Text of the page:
Wednesday, July 25, 2007

Assimilation or separatism in SF?

Jim Meko is worried about "the loss of gay neighborhoods" in San Francisco. But gays have to face the same reality that every other minority in American history has had to face---assimilation. 

The genius of the American system is that it can assimilate every ethnic and religious group that arrives and/or emerges from the depths of US social life. Gays, long scorned and abused both as individuals and a group, have now reached the point---in San Francisco, at least---where they are increasingly living in city neighborhoods other than the Castro district. Hence, this "loss" is really a sign of success.

I've been critical of the misguided attempt by city leaders
to "preserve" Japantown," and it's hard to see any difference between preserving a Japantown that has only 10% of its residents of Japanese ancestry and the "historic preservation" of the Castro.

Meko and the Soma Leadership Council see a necessary alliance between the South of Market Filipino community and the LBGT community:

Both communites have experienced a declining population, with demographics shifting the center of gravity for the Filipino community further down the peninsula and the LBGT community, still recovering from the ravages of the AIDS epidemic, taking advantage of greater acceptance throughout the Bay Area by moving away from traditional gay neighborhoods. Nevertheless, South of Market remains the symbolic geographic center for both communities.

Both communities have events that attract tourists:

The Bindlestiff Theatre is the only resident Filipino theater company in the United States, Bessie Carmichael School offers the only two-way Spanish and Tagalog immersion program in the Bay Area and cultural celebrations such as the Pistahan Parade and the colorful Christmas Lantern (Parol) Festival attract tens of thousands of visitors from around the country. Likewise, SoMa's gay leather community has established such an international reputation that the term "Folsom Street" has become a brand name for kink. The Folsom Street Fair, the third largest annual outdoor event in the State of California, has inspired similar events such as Folsom Street East in New York City and Folsom Europe in Berlin.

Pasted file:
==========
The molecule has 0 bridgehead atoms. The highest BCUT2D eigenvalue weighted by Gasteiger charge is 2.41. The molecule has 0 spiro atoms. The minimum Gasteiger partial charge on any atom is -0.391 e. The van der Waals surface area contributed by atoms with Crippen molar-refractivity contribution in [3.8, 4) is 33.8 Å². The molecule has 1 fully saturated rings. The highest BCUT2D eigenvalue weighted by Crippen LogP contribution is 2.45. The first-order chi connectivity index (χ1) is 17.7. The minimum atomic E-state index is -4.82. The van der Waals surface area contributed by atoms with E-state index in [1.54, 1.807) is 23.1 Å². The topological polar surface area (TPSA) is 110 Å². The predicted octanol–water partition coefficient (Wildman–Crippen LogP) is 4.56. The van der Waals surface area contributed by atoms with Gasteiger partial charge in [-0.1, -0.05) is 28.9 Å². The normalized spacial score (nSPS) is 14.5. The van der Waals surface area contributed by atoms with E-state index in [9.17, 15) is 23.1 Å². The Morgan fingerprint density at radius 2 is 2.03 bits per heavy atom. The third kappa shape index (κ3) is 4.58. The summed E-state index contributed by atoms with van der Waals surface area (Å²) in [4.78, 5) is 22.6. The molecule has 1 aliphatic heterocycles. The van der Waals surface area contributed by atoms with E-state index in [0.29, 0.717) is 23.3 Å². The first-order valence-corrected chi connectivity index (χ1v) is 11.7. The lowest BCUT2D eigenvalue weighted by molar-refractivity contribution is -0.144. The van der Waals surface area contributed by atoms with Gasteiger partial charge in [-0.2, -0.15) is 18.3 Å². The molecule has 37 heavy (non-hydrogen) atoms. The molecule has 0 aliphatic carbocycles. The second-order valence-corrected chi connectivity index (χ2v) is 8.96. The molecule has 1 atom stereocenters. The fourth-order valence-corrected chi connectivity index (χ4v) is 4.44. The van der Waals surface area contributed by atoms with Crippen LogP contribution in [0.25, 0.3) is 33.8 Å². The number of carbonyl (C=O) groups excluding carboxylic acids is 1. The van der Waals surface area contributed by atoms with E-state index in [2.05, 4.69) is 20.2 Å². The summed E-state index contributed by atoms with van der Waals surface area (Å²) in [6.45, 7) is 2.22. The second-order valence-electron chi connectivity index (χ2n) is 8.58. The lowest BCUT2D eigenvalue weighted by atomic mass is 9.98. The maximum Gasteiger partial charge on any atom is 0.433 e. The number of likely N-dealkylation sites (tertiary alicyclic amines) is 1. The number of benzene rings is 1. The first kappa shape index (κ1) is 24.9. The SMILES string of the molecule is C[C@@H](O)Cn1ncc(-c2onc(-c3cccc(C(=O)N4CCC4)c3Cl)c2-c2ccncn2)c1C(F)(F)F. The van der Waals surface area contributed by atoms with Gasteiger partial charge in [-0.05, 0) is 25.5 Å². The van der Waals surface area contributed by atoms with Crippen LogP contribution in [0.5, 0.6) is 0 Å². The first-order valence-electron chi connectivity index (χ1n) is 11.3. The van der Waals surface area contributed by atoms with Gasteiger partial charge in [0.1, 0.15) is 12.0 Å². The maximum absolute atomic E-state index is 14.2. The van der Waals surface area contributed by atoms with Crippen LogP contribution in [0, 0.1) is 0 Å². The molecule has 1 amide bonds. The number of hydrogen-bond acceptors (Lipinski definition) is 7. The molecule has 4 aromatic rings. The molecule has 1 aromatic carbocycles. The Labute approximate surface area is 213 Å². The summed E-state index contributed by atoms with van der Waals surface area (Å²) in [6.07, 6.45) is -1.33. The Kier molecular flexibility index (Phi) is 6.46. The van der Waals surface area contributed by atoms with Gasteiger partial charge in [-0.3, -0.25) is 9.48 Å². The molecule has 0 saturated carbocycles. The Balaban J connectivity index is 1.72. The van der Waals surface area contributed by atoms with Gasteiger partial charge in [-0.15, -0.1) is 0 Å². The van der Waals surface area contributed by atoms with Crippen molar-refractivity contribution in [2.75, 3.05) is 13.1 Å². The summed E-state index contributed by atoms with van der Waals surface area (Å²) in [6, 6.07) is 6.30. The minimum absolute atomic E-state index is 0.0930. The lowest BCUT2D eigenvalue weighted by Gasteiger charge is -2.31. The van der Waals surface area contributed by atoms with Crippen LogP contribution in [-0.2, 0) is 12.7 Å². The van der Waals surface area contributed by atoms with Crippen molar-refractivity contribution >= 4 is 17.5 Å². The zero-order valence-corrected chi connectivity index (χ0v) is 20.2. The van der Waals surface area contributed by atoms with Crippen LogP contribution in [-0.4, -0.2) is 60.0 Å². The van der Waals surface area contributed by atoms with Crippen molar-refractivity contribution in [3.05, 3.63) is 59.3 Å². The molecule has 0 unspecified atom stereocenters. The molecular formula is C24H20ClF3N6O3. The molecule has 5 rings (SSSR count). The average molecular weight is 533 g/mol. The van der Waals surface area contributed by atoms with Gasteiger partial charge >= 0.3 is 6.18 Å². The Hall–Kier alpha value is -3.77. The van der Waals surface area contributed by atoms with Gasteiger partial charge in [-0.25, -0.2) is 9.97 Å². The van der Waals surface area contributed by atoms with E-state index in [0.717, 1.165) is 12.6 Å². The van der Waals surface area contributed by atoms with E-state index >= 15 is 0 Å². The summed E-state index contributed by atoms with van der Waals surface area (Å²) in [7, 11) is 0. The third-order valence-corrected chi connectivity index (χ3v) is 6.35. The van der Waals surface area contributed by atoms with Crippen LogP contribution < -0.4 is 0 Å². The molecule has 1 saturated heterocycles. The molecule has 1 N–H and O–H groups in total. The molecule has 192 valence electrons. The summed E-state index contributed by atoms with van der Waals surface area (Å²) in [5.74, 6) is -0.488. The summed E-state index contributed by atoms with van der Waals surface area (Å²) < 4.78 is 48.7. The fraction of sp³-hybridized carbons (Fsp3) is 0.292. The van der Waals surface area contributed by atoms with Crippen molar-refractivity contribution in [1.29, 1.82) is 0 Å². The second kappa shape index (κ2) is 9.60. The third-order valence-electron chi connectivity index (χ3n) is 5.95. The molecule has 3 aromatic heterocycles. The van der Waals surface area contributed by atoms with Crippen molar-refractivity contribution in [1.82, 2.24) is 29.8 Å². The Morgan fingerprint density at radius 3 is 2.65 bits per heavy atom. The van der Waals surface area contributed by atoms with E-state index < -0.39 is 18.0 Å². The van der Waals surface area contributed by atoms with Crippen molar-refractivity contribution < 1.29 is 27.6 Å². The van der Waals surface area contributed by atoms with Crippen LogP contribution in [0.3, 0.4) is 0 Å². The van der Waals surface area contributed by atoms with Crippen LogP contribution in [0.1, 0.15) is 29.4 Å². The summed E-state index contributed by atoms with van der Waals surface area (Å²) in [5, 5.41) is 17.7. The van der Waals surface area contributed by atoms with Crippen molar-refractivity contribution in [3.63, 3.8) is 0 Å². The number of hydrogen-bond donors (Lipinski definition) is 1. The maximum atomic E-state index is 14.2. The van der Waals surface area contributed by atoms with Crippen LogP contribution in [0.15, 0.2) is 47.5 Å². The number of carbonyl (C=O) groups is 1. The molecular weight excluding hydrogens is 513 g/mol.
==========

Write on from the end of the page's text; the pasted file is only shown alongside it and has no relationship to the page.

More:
The success of these communities in establishing themselves in the city is now threatened by assimilation, which can only be a good thing for everyone. By all means keep the events that attract tourists, like Japantown still has its annual Cherry Blossom Festival. After all, tourism is the city's largest industry, and these events, like the Cherry Blossom Festival, will increasingly be seen as marketing strategies for their neighborhoods. But why kid themselves about the desirability of remaining ghettoized within San Francisco? Assimilation is a good and necessary thing; it's what the US is all about.

This being San Francisco, however, Meko and his comrades have enlisted city government to help them do whatever it is they think they need to do to "preserve" their communities:

The Western SoMa Task Force has acquired a full time staff member at the Planning Department who has begun to write the Strategic Analysis Memo outlining existing conditions as they relate to cultural preservation and the Complete Neighborhood Fabric Committee has placed cultural preservation on its July agenda.

Just as Japantown enlisted city officials---including Mayor Newsom and Supervisor Mirkarimi---to "preserve" it, gays and Filipinos will find plenty of political support for their misguided effort.

Fortunately, it will all be in vain, since people don't want to live in ghettos, and the Great American Assimilation Machine will do its good and necessary work.

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